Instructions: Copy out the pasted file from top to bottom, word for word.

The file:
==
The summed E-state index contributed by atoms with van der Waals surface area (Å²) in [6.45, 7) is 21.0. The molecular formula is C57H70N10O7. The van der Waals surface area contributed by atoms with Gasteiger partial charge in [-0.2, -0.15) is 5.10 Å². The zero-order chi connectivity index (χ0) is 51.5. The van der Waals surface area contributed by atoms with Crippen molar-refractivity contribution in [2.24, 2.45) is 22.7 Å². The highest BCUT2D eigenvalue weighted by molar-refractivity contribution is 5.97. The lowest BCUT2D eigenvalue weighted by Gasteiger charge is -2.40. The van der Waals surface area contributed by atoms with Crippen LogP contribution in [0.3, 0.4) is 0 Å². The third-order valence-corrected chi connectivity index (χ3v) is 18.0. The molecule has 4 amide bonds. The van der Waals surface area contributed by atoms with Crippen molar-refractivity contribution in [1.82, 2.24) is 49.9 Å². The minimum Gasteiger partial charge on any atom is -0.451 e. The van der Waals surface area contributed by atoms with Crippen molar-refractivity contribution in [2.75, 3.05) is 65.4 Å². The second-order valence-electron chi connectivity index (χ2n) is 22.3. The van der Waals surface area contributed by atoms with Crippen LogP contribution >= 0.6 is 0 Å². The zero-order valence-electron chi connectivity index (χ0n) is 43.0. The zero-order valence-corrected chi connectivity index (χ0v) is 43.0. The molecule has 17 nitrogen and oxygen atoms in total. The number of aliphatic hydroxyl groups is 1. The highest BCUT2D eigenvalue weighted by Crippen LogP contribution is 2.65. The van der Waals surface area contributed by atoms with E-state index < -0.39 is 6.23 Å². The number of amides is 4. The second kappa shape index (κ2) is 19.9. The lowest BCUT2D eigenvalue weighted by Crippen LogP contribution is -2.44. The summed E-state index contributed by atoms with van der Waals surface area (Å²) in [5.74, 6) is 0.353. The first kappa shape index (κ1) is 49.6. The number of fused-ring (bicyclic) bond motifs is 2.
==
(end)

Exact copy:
The summed E-state index contributed by atoms with van der Waals surface area (Å²) in [6.45, 7) is 21.0. The molecular formula is C57H70N10O7. The van der Waals surface area contributed by atoms with Gasteiger partial charge in [-0.2, -0.15) is 5.10 Å². The zero-order chi connectivity index (χ0) is 51.5. The van der Waals surface area contributed by atoms with Crippen molar-refractivity contribution in [2.24, 2.45) is 22.7 Å². The highest BCUT2D eigenvalue weighted by molar-refractivity contribution is 5.97. The lowest BCUT2D eigenvalue weighted by Gasteiger charge is -2.40. The van der Waals surface area contributed by atoms with Crippen LogP contribution in [0.3, 0.4) is 0 Å². The third-order valence-corrected chi connectivity index (χ3v) is 18.0. The molecule has 4 amide bonds. The van der Waals surface area contributed by atoms with Crippen molar-refractivity contribution in [1.82, 2.24) is 49.9 Å². The minimum Gasteiger partial charge on any atom is -0.451 e. The van der Waals surface area contributed by atoms with Crippen molar-refractivity contribution in [2.75, 3.05) is 65.4 Å². The second-order valence-electron chi connectivity index (χ2n) is 22.3. The van der Waals surface area contributed by atoms with Crippen LogP contribution >= 0.6 is 0 Å². The zero-order valence-electron chi connectivity index (χ0n) is 43.0. The zero-order valence-corrected chi connectivity index (χ0v) is 43.0. The molecule has 17 nitrogen and oxygen atoms in total. The number of aliphatic hydroxyl groups is 1. The highest BCUT2D eigenvalue weighted by Crippen LogP contribution is 2.65. The van der Waals surface area contributed by atoms with E-state index < -0.39 is 6.23 Å². The number of amides is 4. The second kappa shape index (κ2) is 19.9. The lowest BCUT2D eigenvalue weighted by Crippen LogP contribution is -2.44. The summed E-state index contributed by atoms with van der Waals surface area (Å²) in [5.74, 6) is 0.353. The first kappa shape index (κ1) is 49.6. The number of fused-ring (bicyclic) bond motifs is 2.